Content strategy may sound like merely a fancy addition to the more pressing business needs but this is a wrong notion. Why?

Content is no longer merely a marketing tool aimed directly at your customer. The content on your website is monitored by search engines and it directly influences the visibility of your business online. If you think that all you have to do it to find a good papers writing service, order from them a long-read for your landing page with a precisely calculated keyword percentage and you’re done once and for all – you are wrong again.

First of all, Google wants your site as you want your salad – fresh and organic. That means the content must be up-to-date, relevant, posted regularly, and be genuinely interesting for people. Second, the quality of writing is no longer measured only with word count and keywords. Interesting for people means that there must be real engagement – people should interact with your text, stay on the page longer, scroll to the bottom, leave comments, quote you on Twitter, etc.

All these requirements can only be met if you have great content that real users will want to read and will find useful. Such quality is hard to maintain without a comprehensive and well-thought content strategy.

 

Outline your goals

First of all, you need to define your goals. Content is not some magic ingredient that solves everything. It’s a tool and it must be mindfully applied. For some of your goals, even the best possible content can be powerless. For example, it is hardly going to convert users at the bottom of the sales funnel.

Decide whether you want to educate your audience, entertain them, convert them, raise brand awareness, improve search results, or generate leads. When you’ve defined your goals, you can see which type of content fits best to achieve them.

 

Study your audience

This is another crucial piece of knowledge – without it, you are as good as blindfolded. You cannot create good content based only on your perception of quality and taste. Good content is not what you like. It isn’t even what your customers like – it’s something that influences your target audience the right way.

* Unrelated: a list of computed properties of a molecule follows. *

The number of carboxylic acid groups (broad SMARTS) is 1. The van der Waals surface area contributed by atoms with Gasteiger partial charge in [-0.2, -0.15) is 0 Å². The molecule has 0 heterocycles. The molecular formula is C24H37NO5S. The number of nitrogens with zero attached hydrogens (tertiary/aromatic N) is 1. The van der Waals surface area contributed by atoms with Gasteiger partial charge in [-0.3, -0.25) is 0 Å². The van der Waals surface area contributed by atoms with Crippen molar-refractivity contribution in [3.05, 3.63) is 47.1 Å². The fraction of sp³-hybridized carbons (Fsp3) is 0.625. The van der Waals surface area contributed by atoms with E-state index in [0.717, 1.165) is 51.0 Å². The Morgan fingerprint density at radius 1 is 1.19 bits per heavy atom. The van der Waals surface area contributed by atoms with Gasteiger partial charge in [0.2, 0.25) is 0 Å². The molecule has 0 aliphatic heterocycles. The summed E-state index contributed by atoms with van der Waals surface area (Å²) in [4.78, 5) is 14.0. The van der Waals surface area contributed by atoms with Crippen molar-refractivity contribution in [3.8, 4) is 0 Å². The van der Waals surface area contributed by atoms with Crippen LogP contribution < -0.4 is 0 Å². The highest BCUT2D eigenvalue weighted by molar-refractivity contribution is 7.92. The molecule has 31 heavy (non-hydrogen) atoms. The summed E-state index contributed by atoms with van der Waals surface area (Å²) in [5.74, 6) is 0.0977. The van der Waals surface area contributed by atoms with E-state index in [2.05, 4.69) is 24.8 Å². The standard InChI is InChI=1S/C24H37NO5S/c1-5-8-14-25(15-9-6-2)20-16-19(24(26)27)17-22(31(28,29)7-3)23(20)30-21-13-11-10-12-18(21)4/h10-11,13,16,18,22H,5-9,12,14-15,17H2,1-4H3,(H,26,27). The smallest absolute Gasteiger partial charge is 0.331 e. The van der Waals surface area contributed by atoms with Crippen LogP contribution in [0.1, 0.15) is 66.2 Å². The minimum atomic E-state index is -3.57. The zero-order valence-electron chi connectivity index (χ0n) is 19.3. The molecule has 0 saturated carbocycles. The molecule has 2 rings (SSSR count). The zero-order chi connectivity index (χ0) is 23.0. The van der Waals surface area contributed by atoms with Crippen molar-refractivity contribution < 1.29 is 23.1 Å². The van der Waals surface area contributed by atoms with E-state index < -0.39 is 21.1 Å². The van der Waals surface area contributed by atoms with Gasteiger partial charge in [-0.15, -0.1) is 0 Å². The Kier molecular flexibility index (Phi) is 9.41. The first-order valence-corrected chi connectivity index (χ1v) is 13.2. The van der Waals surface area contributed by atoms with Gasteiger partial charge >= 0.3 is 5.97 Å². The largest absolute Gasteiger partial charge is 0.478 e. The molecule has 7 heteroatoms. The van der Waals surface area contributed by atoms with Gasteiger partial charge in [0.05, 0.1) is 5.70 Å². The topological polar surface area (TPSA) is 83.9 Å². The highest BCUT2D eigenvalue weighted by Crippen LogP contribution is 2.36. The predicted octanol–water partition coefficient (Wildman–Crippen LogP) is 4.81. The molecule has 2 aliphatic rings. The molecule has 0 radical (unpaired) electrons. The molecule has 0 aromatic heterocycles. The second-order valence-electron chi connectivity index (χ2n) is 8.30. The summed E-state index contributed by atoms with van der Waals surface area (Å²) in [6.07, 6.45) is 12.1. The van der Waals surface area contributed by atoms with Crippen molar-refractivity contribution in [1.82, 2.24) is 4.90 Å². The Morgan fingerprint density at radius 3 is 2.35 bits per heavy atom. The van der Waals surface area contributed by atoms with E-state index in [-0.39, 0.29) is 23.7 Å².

As a business, you must already know who your audience is. However, ongoing research is necessary to learn what type of content appeals most to them, what is the most engaging for your audience. That means researching the platforms they frequent, social media they choose to share the content to, types of content, themes and topics they find worthy of interest, etc. You can do this using Google’s Demographics and Interests Tool.

 

Find your focus

On the whole, the narrower your niche, the better your chances at being the authority in it. Of course, there are businesses with a wider reach. Still, they know the particular subsets of their audience and they tailor their messages and campaigns to target each subset independently. One very beneficial practice is to target your devoted fans in order to build a deeper connection with them and increase brand loyalty.

Content is also a means of establishing your points of difference and telling why your product is unique. How else will your customers know what makes you better than or at least different from your competition?

 

Decide on the type of content

With all this in mind, you must have some idea what type of content you need – how-to guides, case studies, reviews, entertainment, and what should be the format – blog posts, infographics, videos, podcasts, e-books, etc.

At this point, you may brainstorm the topics. If you need some ideas, there are plenty of places created for exactly this purpose: BuzzSumo, Feedly, HubSpot’s blog ideas generator, and BlogAbout (a tool by IMPACT).

 

Monitor your performance

To develop a successful content strategy, you must always check what works for your audience and what doesn’t. To get this feedback, you should regularly monitor the following metrics: consumption (how many people saw your content), social sharing (how engaged your audience is, what types of content they share, and on which platforms), conversions, and leads.

This must be an ongoing process, otherwise, you may end up creating useless content that no one ever sees.